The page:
The Dane County Clean Air Coalition announced Friday the county will be removed from the list of 211 counties nationwide that do not comply with the U.S. Environmental Protection Agency public health standards for fine particles.
According to Dave Miller, director of policy and program development in the Dane County Executive Office and former coordinator of the Dane County CAC, the county expects a decision regarding its compliance with air quality policy from the EPA in either April or May.
All counties throughout the nation must meet the standard set by the EPA, Miller said, adding the state government continually monitors the state’s air quality.
Miller said in December 2008, Dane County was declared a “non-attainment area” based on particle levels measured throughout 2007. New updated particle numbers in 2008 resulted in Dane County’s compliance with ozone and fine particle standards.
The standard requires air particles of dust and pollution to be 2.5 microns or less, according to Miller.
“A micron is about a third of a piece of hair on your head,” he said. “They are extremely small, fine particles.”
Because the particle sizes can be hazardous to public health, Topf Wells, chief of staff for Dane County Executive Kathleen Falk, said in October 2006, former president George W. Bush’s administration tightened the EPA’s fine particle standard.
Miller said the standard was shortened from 65 microgram per cubic meters to 35 micrograms per cubic meter. He added Dane County had an air particle level of 37 micrograms per cubic meter.
“Healthy air means a healthier economy, which is a win-win for Dane County residents,” Jennifer Alexander, president of the Greater Madison Chamber of Commerce, said in a statement. “Air pollution hurts our economy. If Dane County were to exceed federal air pollution standards, it would mean the burden of mandatory regulations to reduce air pollution that could cost Dane County citizens and businesses millions of dollars each year.”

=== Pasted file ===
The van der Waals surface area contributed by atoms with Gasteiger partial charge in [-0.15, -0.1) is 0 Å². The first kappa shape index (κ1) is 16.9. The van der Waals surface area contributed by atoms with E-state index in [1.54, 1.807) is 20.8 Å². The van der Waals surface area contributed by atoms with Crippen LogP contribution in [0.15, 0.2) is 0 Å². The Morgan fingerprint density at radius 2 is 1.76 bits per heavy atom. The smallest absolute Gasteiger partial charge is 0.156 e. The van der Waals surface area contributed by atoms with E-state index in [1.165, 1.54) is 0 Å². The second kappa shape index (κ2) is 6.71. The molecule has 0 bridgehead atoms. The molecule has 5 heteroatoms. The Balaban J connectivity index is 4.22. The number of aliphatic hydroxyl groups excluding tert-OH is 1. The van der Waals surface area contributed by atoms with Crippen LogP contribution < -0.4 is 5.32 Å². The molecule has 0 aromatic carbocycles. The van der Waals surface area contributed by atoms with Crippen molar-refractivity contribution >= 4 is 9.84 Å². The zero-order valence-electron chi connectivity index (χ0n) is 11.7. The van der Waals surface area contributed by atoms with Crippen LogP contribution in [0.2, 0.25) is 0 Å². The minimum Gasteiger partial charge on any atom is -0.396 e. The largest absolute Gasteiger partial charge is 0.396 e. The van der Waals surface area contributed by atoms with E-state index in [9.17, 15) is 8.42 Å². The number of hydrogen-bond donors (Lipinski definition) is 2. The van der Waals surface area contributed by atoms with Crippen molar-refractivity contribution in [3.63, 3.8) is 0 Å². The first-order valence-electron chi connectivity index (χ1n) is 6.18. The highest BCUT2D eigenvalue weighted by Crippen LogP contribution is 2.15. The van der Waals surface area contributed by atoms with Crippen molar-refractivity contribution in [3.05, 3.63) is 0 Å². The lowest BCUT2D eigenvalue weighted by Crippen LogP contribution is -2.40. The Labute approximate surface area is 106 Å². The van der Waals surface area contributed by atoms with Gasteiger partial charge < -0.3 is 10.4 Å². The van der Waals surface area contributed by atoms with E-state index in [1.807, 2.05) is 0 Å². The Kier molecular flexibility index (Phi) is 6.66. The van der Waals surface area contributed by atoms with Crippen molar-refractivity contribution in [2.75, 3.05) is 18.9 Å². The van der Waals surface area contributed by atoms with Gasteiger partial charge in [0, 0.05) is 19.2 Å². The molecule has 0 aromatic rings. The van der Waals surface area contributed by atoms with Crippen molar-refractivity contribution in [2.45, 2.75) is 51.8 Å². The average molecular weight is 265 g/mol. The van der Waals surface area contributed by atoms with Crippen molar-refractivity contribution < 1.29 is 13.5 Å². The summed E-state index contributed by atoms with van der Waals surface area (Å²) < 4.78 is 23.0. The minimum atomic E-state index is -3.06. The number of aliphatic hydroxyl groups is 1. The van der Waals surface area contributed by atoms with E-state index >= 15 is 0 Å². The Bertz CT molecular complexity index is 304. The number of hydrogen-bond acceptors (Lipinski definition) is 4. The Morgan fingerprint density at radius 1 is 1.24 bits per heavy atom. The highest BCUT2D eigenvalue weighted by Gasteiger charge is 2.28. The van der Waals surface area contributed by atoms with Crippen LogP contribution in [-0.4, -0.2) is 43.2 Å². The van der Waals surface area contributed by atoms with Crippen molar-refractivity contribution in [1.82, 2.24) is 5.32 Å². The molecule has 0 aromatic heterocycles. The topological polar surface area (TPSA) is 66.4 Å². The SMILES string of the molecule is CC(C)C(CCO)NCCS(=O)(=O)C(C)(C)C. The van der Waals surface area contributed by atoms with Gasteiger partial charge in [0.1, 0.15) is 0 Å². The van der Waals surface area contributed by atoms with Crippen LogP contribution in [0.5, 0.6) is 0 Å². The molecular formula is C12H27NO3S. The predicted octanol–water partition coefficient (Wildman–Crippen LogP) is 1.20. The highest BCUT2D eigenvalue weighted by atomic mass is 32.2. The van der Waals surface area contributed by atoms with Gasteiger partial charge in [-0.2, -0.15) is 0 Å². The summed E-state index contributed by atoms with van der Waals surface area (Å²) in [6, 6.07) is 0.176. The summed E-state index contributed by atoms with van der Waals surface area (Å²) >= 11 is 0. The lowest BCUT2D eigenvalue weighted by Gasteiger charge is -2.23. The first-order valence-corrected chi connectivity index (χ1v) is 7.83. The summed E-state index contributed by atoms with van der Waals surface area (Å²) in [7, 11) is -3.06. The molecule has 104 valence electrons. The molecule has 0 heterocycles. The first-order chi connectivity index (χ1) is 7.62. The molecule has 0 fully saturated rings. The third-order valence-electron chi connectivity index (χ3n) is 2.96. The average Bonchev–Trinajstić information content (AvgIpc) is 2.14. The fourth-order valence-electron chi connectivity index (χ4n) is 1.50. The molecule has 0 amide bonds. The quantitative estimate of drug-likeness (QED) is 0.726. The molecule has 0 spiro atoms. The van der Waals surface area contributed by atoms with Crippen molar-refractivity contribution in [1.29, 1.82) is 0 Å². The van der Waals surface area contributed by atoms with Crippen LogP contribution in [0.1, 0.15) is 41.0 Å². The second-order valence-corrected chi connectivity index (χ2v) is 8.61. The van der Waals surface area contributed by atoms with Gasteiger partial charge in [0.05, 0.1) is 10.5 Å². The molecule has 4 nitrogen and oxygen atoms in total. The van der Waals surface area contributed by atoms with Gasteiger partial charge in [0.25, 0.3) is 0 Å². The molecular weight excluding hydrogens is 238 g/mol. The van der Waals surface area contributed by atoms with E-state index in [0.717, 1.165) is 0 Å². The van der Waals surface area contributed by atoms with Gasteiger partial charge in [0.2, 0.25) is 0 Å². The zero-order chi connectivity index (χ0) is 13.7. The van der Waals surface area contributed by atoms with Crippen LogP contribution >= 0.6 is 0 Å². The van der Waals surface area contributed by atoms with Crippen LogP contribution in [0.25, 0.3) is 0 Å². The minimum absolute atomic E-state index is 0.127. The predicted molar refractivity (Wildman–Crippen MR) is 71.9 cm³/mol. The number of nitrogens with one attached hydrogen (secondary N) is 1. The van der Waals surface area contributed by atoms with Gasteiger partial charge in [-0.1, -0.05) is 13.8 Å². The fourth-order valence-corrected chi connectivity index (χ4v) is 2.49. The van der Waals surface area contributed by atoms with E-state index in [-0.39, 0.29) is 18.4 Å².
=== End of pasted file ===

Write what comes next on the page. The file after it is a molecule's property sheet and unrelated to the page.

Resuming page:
The health obstacles caused by air particle pollution constrain businesses financially in Dane County because businesses that want to expand or relocate to the county are unable to do so if the particles are hazardous to the environment, according to Alexander.
Particle pollution can cause increased mortality, lung aggravation, lung disease, asthma and heart problems, Wells said. He added 10 percent of Dane County residents — approximately 40,000 people — have asthma.
“People are really on the fine line when particles reach an unhealthy level,” Wells said.
Additionally, the CAC has private and public partnerships with businesses throughout Dane County, taking a major role to make sure air particle pollution does not affect businesses, Miller said. Dane County’s Chamber of Commerce is a founding member of the coalition.
Miller said Dane County received 300,000 groups to retrofit every school bus in Dane County in 2008, and the county is working to reduce diesel pollution, a major contributor to fine particle pollution.